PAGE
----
Monalisa Chinda is a household name in the movie industry. This graduate of Theatre Arts from the University of Port-Harcourt, whose parents were initially against her chosen career, spoke with Ajibade Alabi on many issues. Excerpts:
How has becoming an actress affected your life?
It has thrown up a lot of goodies than the badies. Becoming a celebrity, by the grace of God, has opened lots of doors for me. It has made me become more conscious of myself. A lot of people might not say this, but I know that I have discovered a lot about myself; some hidden abilities that I have, which are coming out now. It amazes me when I find out that some movies I have acted in the past have somehow touched someone’s life and have changed the person’s life completely.
It is exciting and it makes me want to do more. It has really opened doors for me, people call me from abroad and want me to do some endorsements for them, and some want me to grace their events. Again, you find out that children also want to associate with you. It’s true, nobody wants to associate with a failure, and so, kids want to be with me. What it has taken away from me, which is the price I have to pay for becoming a celebrity, is the fact that people have refused to separate the actress from the real person.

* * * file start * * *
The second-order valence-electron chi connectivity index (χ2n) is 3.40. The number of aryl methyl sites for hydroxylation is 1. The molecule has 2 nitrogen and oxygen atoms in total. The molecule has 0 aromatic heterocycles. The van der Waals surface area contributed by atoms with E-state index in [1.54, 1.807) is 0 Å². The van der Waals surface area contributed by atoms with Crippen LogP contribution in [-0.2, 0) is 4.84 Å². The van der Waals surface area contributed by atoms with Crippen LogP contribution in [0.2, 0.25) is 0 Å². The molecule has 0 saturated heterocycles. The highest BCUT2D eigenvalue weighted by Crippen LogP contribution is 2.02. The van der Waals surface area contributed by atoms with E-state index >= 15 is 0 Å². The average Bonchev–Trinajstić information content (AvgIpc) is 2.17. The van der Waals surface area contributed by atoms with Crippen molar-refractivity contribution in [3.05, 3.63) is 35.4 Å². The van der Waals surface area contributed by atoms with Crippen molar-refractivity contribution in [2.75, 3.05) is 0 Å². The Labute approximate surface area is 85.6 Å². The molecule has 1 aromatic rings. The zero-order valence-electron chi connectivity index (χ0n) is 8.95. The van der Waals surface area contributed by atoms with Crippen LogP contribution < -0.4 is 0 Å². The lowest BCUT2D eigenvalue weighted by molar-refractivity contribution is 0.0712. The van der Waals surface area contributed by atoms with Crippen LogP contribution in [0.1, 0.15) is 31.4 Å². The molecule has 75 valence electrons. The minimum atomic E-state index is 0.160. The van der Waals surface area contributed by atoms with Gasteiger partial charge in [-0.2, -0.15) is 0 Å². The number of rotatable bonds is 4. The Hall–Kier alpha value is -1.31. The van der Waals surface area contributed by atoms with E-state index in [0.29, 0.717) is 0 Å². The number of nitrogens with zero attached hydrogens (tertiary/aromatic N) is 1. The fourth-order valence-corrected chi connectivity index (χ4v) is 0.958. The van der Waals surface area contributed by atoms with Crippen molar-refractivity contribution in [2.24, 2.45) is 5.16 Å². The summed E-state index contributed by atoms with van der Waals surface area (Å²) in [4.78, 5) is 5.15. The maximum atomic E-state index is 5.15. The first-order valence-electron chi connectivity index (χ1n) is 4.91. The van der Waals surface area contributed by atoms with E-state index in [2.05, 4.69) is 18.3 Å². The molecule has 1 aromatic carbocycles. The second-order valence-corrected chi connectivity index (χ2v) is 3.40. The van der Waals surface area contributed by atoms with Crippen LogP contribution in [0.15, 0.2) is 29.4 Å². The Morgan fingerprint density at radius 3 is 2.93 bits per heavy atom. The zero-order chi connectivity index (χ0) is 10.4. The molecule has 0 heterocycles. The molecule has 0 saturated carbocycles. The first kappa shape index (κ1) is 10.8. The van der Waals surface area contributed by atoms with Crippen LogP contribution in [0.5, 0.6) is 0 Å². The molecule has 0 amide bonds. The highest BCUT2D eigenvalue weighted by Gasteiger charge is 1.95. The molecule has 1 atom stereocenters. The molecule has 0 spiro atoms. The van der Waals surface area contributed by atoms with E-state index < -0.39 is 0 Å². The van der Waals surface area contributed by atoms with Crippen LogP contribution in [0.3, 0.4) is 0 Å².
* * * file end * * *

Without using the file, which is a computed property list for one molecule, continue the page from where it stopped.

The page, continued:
They just feel that what you are on television is what you are in real life. It is quite disturbing. And they throw it in your face. It is worrisome, but as you grow older in the business, you just take it with a pinch of salt and move on.
Can you tell us how the journey started?
I didn’t set out to become an actress initially. Acting wasn’t what I wanted to do. My parents wanted me to become a lawyer, and as at that time, I wasn’t sure of what I wanted for a career, which made matters worse for me. But I later decided to study Theatre Arts. And it just happened like that. Maybe I would say it’s divine, because no one influenced me. I just don’t know what the motivational force behind it was.
I mean, I just got into the University of Port Harcourt and I went for it. Honestly, I don’t know what pushed me into studying Theatre Arts, but I just enrolled and that was it. Also, as a student, I did a couple of movies. In 1996, I did Pregnant Virgin and that was my first major movie and subsequently when I finished school in 2000, I did Above the Law and a couple of others.
What were your parents’ reactions when you opted for acting?